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I want make an authentication system for my app along the lines of SUAS, except instead of using SHA256 for hashing passwords I'd like to use bcrypt or scrypt. Unfortunately both py-bcrypt and scrypt for python use native c, which is unsupported by GAE.

Any way around this?

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What is the "standard way of doing it"? And I'm not using Google's system for a number of reasons, most prominent of which being when you sign out of my app, you are signed out of all other Google services. – Justin Goguen Aug 11 '11 at 14:11
Why not use OpenID, then? Your users probably don't want to have to create yet another user account. – Nick Johnson Aug 12 '11 at 0:17

2 Answers 2

up vote 24 down vote accepted

Scrypt and BCrypt are both extremely processor-intensive (by design). Because of this, I very much doubt any pure-python implementation is going to be fast enough to be secure - that is, be able to hash using a sufficient number of rounds within a reasonable amount of time.

I can personally attest to this, I've tried writing a pure-python BCrypt, and it was way too slow to be useful. The docs for the pure-python bcrypt implementation mentioned in another answer note this exact flaw - to beware of using it for actual security, it's rounds must be set too low. The only time such implementations will be fast enough is under pypy, which is not the situation you're faced with.

What you want to go with is something based on an available hash primitive like SHA-2. That way the heavy calculation bit will still be able to be written in C, even under GAE. I'd recommend something based on PBKDF2 or SHA-512-Crypt (note: this is not just a plain sha512 hash). The security of the algorithms is just as good, but pure-python implementations will be much more efficient, since they can leverage hashlib to do the heavy lifting.

The Passlib library might be useful in this case, it contains implementations of PBKDF2 and SHA-512-Crypt in pure python. (Disclaimer: I'm the author of that library). Another Python library with PBKDF2 support is Cryptacular.

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Found another module that has the same functionality and works with GAE: – Justin Goguen Aug 12 '11 at 14:05
@JustinGoguen: Sorry about that bug, haven't actually done much testing on GAE. That alternative should certainly work (I think was the first pbkdf2 password hash for python). Though if you have the time, it'd be great if you could post the error and traceback on the passlib issue tracker, so I could look into fixing it. – Eli Collins Aug 12 '11 at 14:41
@NickJohnson: We don't just need a hash function, but one implemented in C and in stdlib (so GAE has the C extension). The underlying problem is that Python is relatively slow at high-volume bit-shuffling/arithmetic such as is needed by most crypto (not just hashes), so C extensions are needed for speed. Unfortunately, SCrypt is based on the Salsa20 hash, and a customized version at that, so we can't install it under GAE. Also, SCrypt requires efficient storage & manipulation of a large number of hashes, which might be tricky under python. – Eli Collins Aug 12 '11 at 15:11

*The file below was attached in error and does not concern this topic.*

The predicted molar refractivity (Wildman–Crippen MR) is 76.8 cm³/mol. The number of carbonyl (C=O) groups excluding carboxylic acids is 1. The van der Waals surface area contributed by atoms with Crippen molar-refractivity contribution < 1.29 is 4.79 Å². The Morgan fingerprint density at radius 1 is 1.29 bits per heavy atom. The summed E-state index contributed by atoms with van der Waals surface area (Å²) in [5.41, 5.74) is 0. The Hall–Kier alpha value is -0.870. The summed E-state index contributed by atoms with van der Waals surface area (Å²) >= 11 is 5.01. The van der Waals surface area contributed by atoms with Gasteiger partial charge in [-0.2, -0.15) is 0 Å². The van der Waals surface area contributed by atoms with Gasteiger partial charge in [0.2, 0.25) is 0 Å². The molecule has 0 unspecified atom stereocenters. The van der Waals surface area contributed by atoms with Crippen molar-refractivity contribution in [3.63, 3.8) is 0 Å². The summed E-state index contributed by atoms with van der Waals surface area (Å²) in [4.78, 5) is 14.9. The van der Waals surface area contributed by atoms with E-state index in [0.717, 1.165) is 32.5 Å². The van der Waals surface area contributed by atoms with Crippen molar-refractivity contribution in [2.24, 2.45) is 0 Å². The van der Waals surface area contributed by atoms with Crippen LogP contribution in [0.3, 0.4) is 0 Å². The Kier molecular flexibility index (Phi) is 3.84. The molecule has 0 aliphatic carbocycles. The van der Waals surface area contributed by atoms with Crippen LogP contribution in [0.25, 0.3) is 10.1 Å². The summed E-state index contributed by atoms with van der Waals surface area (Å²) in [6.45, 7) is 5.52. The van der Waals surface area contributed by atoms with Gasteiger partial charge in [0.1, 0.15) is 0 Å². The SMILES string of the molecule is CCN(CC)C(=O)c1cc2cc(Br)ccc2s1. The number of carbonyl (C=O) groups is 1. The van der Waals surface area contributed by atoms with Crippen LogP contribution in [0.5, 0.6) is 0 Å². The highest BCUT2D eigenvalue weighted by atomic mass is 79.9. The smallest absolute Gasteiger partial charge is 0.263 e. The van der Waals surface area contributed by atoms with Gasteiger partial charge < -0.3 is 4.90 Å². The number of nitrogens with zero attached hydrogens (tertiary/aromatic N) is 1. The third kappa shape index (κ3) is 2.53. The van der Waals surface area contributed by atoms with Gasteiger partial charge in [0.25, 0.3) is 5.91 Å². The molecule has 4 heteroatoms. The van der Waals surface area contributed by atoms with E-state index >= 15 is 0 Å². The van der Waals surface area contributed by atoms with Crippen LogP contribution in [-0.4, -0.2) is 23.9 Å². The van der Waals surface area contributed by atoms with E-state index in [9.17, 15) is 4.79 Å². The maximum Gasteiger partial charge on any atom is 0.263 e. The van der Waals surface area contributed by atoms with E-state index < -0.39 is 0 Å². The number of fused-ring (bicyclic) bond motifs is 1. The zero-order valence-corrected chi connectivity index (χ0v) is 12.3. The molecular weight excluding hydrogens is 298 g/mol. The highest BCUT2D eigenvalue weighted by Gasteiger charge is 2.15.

@NickJohnson Actually, SHA256 is a minor part of SCrypt: it's only called 2*p times at the start and end of scrypt()... it's contribution to the cost is negligible (and p is usually fixed at 1). Whereas the Salsa 20/8 core is the basis for the entire algorithm, and is called 4*N*r*p times (where N is usually large, eg 2**12). As well, SCrypt requires allocating and manipulating arrays of bytes 128*N*r in size, and performing many bitwise operations on them... things Python does not do nearly as efficiently as C. (continued...) – Eli Collins Nov 16 '11 at 4:15
@NickJohnson (...continued) If Python had an efficient way to xor byte arrays, and a C-based Salsa 20/8 function, it might be possible; but despite all the approaches I've tried, my pure-python implementation of SCrypt has been stuck orders of magnitude too slow. On the other hand, BCrypt uses a fixed number of 32-bit integers, making the resource requirements drastically less, so it's performance in pure Python is better than SCrypt. But for similar reasons, it's still to slow to be secure. – Eli Collins Nov 16 '11 at 4:19

This guy ported py-bcrypt to pure python so you can use it on GAE:

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While technically true, with a reasonable number of rounds it is currently slow to actually use. – Jeremy Sep 12 at 13:36

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